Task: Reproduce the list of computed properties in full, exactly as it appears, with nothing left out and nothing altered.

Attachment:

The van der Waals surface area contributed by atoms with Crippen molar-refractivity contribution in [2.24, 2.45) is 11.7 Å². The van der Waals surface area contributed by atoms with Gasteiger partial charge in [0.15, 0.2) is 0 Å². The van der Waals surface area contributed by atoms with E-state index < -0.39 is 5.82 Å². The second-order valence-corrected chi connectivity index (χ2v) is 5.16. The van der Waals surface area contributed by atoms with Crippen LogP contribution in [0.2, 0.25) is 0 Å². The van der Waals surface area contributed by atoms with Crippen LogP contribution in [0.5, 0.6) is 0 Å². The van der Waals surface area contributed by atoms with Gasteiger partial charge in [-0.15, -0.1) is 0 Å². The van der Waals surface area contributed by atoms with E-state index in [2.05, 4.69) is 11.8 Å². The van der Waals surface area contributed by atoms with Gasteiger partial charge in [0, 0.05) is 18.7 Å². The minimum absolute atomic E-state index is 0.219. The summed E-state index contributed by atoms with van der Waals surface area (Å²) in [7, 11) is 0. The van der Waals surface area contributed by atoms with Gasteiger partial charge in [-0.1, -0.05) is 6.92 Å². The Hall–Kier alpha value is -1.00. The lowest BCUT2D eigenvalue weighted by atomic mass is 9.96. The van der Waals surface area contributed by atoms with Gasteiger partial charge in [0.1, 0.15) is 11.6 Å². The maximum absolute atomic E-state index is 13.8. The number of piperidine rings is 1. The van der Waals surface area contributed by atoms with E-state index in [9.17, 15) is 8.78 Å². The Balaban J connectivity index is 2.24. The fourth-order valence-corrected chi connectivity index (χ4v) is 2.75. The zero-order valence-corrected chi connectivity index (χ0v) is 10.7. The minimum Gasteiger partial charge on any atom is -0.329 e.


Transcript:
The van der Waals surface area contributed by atoms with Crippen molar-refractivity contribution in [2.24, 2.45) is 11.7 Å². The van der Waals surface area contributed by atoms with Gasteiger partial charge in [0.15, 0.2) is 0 Å². The van der Waals surface area contributed by atoms with E-state index < -0.39 is 5.82 Å². The second-order valence-corrected chi connectivity index (χ2v) is 5.16. The van der Waals surface area contributed by atoms with Crippen LogP contribution in [0.2, 0.25) is 0 Å². The van der Waals surface area contributed by atoms with Crippen LogP contribution in [0.5, 0.6) is 0 Å². The van der Waals surface area contributed by atoms with Gasteiger partial charge in [-0.15, -0.1) is 0 Å². The van der Waals surface area contributed by atoms with E-state index in [2.05, 4.69) is 11.8 Å². The van der Waals surface area contributed by atoms with Gasteiger partial charge in [0, 0.05) is 18.7 Å². The minimum absolute atomic E-state index is 0.219. The summed E-state index contributed by atoms with van der Waals surface area (Å²) in [7, 11) is 0. The van der Waals surface area contributed by atoms with Gasteiger partial charge in [-0.1, -0.05) is 6.92 Å². The Hall–Kier alpha value is -1.00. The lowest BCUT2D eigenvalue weighted by atomic mass is 9.96. The van der Waals surface area contributed by atoms with Gasteiger partial charge in [0.1, 0.15) is 11.6 Å². The maximum absolute atomic E-state index is 13.8. The number of piperidine rings is 1. The van der Waals surface area contributed by atoms with E-state index in [9.17, 15) is 8.78 Å². The Balaban J connectivity index is 2.24. The fourth-order valence-corrected chi connectivity index (χ4v) is 2.75. The zero-order valence-corrected chi connectivity index (χ0v) is 10.7. The minimum Gasteiger partial charge on any atom is -0.329 e.